December 1, 2011 in Fieldwork
I recently had a conversation with a woman who had allowed someone to borrow her husband’s hammer and it was never returned.
“He kept saying, ‘How could you lose my blue hammer?’” she told me.
“Was the handle blue?” I asked.
“Yes” she replied.
“Was it an Estwing?”
“Yes.” She looked surprised. “What’s the difference?”
“That wasn’t JUST a hammer.” I told her.
As a geologist, few tools are more important than a good hammer and Estwing has gained a loyal following among people whose job is to break rocks. An unscientific study (made up) of geology texts reveals that over 90% of hammers used by geologists as scale in photographs, are in fact, made by Estwing. Most have the classic blue handle, but some have a beautiful leather handle made of polished leather discs. I still use my first Estwing, purchased as a first year geology undergrad and it has never let me down. Of course, my collection has grown a bit since then.
This picture was taken on the eve of an expedition (successful!) to hunt red beryls in Utah’s Wah Wah mountains (the subject of a future post, I promise.). If some look new, it’s because most were purchased for this trip.
The point is that geologists love their hammers and none more than the trusted Estwing. The quality, variety, and the fact that they created hammers specifically for geologists make them the only choice for many in our field. The pick axe is particularly useful for carving through beryl bearing rhyolites.
I never gave much thought to where they came from, though. That is, until I attended the North-Central GSA meeting in Rockford, IL. I was there to give a talk at a special session to honor volcanologist Bill Rose, who was retiring. One afternoon, someone came into the main meeting area and announced that the trip to the Estwing hammer factory would be leaving in five minutes. What? Estwing hammers are made in Rockford, Illinois? Why didn’t anyone tell me? Turns out they did.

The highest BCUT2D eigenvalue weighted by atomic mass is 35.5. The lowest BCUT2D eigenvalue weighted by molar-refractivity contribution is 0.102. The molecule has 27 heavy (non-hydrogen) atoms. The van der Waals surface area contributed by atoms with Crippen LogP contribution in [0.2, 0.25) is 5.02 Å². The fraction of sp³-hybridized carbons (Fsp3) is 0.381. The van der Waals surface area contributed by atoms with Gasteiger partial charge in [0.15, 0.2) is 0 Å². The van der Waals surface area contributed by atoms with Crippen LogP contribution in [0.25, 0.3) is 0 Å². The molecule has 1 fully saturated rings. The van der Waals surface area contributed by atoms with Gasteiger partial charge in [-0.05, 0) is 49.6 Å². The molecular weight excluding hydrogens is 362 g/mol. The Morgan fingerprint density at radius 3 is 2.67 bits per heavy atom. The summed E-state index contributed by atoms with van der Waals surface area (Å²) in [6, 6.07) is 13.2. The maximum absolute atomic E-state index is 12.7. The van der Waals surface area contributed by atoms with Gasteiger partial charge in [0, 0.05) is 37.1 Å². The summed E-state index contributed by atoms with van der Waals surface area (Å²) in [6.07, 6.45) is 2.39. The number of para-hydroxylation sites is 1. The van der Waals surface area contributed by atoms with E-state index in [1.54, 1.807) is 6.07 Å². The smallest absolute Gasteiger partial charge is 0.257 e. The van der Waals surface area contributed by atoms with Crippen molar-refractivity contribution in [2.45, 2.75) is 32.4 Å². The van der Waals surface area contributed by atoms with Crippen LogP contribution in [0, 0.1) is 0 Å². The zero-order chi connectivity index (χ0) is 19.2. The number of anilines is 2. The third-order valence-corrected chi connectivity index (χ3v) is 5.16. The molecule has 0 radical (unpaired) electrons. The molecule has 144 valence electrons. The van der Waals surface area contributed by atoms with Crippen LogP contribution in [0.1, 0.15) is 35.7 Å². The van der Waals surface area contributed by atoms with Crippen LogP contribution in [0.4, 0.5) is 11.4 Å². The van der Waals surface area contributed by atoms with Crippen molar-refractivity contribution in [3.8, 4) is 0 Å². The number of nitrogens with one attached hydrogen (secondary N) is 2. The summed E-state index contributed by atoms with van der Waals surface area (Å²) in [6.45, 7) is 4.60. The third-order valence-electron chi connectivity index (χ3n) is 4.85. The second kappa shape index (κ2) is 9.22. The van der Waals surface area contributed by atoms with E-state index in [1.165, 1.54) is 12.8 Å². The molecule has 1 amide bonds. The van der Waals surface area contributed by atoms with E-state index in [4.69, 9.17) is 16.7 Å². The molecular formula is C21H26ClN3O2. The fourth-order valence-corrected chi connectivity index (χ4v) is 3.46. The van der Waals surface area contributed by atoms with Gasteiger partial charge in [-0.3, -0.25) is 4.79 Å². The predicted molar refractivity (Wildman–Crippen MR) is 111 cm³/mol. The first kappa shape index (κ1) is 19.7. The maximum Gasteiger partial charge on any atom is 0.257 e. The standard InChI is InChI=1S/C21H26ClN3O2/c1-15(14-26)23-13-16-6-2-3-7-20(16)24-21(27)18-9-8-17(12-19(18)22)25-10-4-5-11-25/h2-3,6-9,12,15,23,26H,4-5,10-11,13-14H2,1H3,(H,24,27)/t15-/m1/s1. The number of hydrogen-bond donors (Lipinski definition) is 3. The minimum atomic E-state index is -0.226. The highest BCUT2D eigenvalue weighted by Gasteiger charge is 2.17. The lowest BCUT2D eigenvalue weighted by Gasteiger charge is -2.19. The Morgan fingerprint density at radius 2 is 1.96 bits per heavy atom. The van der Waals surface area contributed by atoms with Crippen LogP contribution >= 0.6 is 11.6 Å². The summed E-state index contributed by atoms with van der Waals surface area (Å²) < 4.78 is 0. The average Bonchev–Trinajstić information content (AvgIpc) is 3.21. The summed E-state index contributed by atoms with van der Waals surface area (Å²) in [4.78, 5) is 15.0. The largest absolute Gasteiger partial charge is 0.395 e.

Take a look at the baseplate of any leather handled Estwing and you’ll see for yourself.
We jumped on the bus and minutes later found ourselves inside the Estwing factory, where we watched hammers being made from steel rod, which were inductively heated, violently stamped into shape, and sent through numerous finishing steps. Of particular interest was the installation of the leather handles, which are just leather discs stacked by hand, then formed on a lathe. The tour guide was nice enough to let us take a baseplate (above) as a souvenir. It turns out that Estwing has a long history with geologists. At the factory, we saw photos of Apollo 11 astronauts brandishing Estwing hammers on the moon. That makes a heck of an advertisement, if you ask me.
So, that’s why Estwings are not JUST hammers and if you borrow one of mine, please give it back.